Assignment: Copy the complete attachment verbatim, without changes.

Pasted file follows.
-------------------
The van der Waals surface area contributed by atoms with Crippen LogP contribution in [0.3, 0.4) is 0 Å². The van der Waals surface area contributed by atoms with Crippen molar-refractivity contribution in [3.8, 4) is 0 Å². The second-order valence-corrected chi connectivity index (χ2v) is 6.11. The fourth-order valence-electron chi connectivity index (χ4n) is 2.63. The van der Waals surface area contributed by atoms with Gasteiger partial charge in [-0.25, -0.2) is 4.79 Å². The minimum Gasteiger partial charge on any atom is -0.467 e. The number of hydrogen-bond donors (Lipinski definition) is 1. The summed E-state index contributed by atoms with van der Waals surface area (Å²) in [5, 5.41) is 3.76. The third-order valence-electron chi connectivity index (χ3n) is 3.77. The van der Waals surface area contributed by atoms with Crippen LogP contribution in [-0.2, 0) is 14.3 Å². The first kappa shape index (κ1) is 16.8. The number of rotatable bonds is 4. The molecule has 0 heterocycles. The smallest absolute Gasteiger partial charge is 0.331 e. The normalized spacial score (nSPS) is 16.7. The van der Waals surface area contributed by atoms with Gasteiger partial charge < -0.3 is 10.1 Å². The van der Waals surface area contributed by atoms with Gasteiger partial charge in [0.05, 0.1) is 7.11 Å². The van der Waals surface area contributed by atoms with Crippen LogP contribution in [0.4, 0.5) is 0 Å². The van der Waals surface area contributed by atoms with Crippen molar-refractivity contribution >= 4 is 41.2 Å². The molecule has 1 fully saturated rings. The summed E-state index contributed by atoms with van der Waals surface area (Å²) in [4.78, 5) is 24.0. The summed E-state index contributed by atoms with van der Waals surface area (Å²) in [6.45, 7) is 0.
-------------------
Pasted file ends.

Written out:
The van der Waals surface area contributed by atoms with Crippen LogP contribution in [0.3, 0.4) is 0 Å². The van der Waals surface area contributed by atoms with Crippen molar-refractivity contribution in [3.8, 4) is 0 Å². The second-order valence-corrected chi connectivity index (χ2v) is 6.11. The fourth-order valence-electron chi connectivity index (χ4n) is 2.63. The van der Waals surface area contributed by atoms with Gasteiger partial charge in [-0.25, -0.2) is 4.79 Å². The minimum Gasteiger partial charge on any atom is -0.467 e. The number of hydrogen-bond donors (Lipinski definition) is 1. The summed E-state index contributed by atoms with van der Waals surface area (Å²) in [5, 5.41) is 3.76. The third-order valence-electron chi connectivity index (χ3n) is 3.77. The van der Waals surface area contributed by atoms with Crippen LogP contribution in [-0.2, 0) is 14.3 Å². The first kappa shape index (κ1) is 16.8. The number of rotatable bonds is 4. The molecule has 0 heterocycles. The smallest absolute Gasteiger partial charge is 0.331 e. The normalized spacial score (nSPS) is 16.7. The van der Waals surface area contributed by atoms with Gasteiger partial charge < -0.3 is 10.1 Å². The van der Waals surface area contributed by atoms with Gasteiger partial charge in [0.05, 0.1) is 7.11 Å². The van der Waals surface area contributed by atoms with Crippen LogP contribution in [0.4, 0.5) is 0 Å². The van der Waals surface area contributed by atoms with Crippen molar-refractivity contribution >= 4 is 41.2 Å². The molecule has 1 fully saturated rings. The summed E-state index contributed by atoms with van der Waals surface area (Å²) in [4.78, 5) is 24.0. The summed E-state index contributed by atoms with van der Waals surface area (Å²) in [6.45, 7) is 0.